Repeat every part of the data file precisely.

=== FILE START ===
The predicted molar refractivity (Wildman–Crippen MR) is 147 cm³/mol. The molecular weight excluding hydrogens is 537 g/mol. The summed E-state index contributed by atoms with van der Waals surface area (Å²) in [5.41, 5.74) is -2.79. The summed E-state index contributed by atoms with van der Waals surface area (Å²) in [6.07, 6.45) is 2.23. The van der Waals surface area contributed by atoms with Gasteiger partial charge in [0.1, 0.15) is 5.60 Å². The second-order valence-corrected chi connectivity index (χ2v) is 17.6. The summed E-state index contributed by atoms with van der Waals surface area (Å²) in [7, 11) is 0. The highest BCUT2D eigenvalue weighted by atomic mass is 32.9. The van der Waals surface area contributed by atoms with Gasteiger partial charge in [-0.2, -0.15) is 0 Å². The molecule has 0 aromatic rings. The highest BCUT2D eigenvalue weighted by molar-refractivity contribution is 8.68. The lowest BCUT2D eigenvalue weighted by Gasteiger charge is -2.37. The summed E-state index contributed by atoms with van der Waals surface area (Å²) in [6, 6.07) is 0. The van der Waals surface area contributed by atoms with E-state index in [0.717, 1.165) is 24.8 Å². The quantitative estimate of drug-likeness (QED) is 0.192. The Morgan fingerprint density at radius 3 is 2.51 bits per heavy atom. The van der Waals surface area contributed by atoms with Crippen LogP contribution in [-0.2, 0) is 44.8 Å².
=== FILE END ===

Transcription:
The predicted molar refractivity (Wildman–Crippen MR) is 147 cm³/mol. The molecular weight excluding hydrogens is 537 g/mol. The summed E-state index contributed by atoms with van der Waals surface area (Å²) in [5.41, 5.74) is -2.79. The summed E-state index contributed by atoms with van der Waals surface area (Å²) in [6.07, 6.45) is 2.23. The van der Waals surface area contributed by atoms with Gasteiger partial charge in [0.1, 0.15) is 5.60 Å². The second-order valence-corrected chi connectivity index (χ2v) is 17.6. The summed E-state index contributed by atoms with van der Waals surface area (Å²) in [7, 11) is 0. The highest BCUT2D eigenvalue weighted by atomic mass is 32.9. The van der Waals surface area contributed by atoms with Gasteiger partial charge in [-0.2, -0.15) is 0 Å². The molecule has 0 aromatic rings. The highest BCUT2D eigenvalue weighted by molar-refractivity contribution is 8.68. The lowest BCUT2D eigenvalue weighted by Gasteiger charge is -2.37. The summed E-state index contributed by atoms with van der Waals surface area (Å²) in [6, 6.07) is 0. The van der Waals surface area contributed by atoms with E-state index in [0.717, 1.165) is 24.8 Å². The quantitative estimate of drug-likeness (QED) is 0.192. The Morgan fingerprint density at radius 3 is 2.51 bits per heavy atom. The van der Waals surface area contributed by atoms with Crippen LogP contribution in [-0.2, 0) is 44.8 Å².